Fun Fact: Although we never hear them, the Bewitched theme song had lyrics.  Singer Steve Lawrence recorded a version of the song and lyrics.

 

To Trick or Treat or Not To Trick or Treat – 1969 (Episode 177, Season 6)

The show opens with Sam making final fittings to Tabitha’s princess costume.  Endora pops in and gets mad when she sees witches’ costumes.  Sam tells her she is heading up UNICEF in the neighborhood. Endora and Darrin get into an argument about trick or treating.  Neither will give in and Darrin (now played by Dick Sargent) insults Endora.  When he gets the office, he realizes that he is slowly becoming a witch.  He heads home and apologizes, so Endora returns him to normal, but then he insults her again and she turns him back into a witch. Sam agrees not to trick or treat for UNICEF if Endora fixes Darrin.  In the meantime, Larry is upset because their client’s wife is head of UNICEF and is mad Sam quit.  Darrin tells Sam she can’t fight his battles.  After Sam and Tabitha leave to trick or treat, he takes the UNICEF kids out.  Sam and Tabitha see him and help out.  While they are at the school UNICEF party, the client and his wife think Darrin looks so good as a witch, they want that for their new trademark.  They make lotion and the witch is the “before” look. When they get home, Sam tells Endora that she’s given the stereotype witch more publicity than most people. Endora restores Darrin to normal, and Darrin introduces Sam, the “beautiful” witch to the client who likes the idea and uses the good witch as the “after” photo for their lotion. This was the weakest episode of the bunch.  Apparently, the writers could not come up with a new idea because they did an almost identical writing of the first Halloween episode.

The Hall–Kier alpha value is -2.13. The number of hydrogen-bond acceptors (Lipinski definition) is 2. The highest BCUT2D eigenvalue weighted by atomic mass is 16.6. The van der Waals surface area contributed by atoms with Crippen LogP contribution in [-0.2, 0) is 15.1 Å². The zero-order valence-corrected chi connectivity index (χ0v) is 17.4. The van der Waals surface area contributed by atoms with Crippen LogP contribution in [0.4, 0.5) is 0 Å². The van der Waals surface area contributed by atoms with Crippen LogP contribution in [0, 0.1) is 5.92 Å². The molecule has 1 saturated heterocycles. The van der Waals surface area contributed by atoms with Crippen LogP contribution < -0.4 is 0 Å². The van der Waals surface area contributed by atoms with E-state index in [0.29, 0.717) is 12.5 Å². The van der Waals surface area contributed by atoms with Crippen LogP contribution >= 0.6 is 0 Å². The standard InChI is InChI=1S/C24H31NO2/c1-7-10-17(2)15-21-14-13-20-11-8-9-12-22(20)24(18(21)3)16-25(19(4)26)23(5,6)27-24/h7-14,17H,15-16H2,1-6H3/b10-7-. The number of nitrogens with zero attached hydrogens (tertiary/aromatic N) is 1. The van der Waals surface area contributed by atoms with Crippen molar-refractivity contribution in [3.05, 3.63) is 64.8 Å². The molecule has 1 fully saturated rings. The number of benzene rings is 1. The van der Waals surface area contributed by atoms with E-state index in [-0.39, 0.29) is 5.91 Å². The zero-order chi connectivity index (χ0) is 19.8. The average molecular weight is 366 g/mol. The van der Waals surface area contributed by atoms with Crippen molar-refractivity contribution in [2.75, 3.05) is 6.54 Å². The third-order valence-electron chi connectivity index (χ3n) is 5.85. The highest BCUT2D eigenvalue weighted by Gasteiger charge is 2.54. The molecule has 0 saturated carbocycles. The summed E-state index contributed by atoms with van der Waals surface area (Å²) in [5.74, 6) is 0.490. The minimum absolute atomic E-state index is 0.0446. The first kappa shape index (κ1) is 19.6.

bewitchedtotrick1

Sad Fact:  Dick York had a seizure on the set on season five.  He had excruciating back pain from an injury he sustained making a movie in the 1950s.  He stepped down from the show, never received royalties from reruns, and died on welfare. When Dick Sargent replaced him, the show never referred to Uncle Arthur, Aunt Clara, or the Kravitzes again.

 

The first four Halloween Bewitched episodes are treats and well worth watching.  The last episode is a trick, and like the series itself the last three years, is tired and lacking interest.  Skip that show and watch The Glass-Bottom Boat instead. If you’re looking for an unusual theme party, play the episodes that feature Uncle Arthur and use the best one-liners as part of your menu and decorations.

See you in November.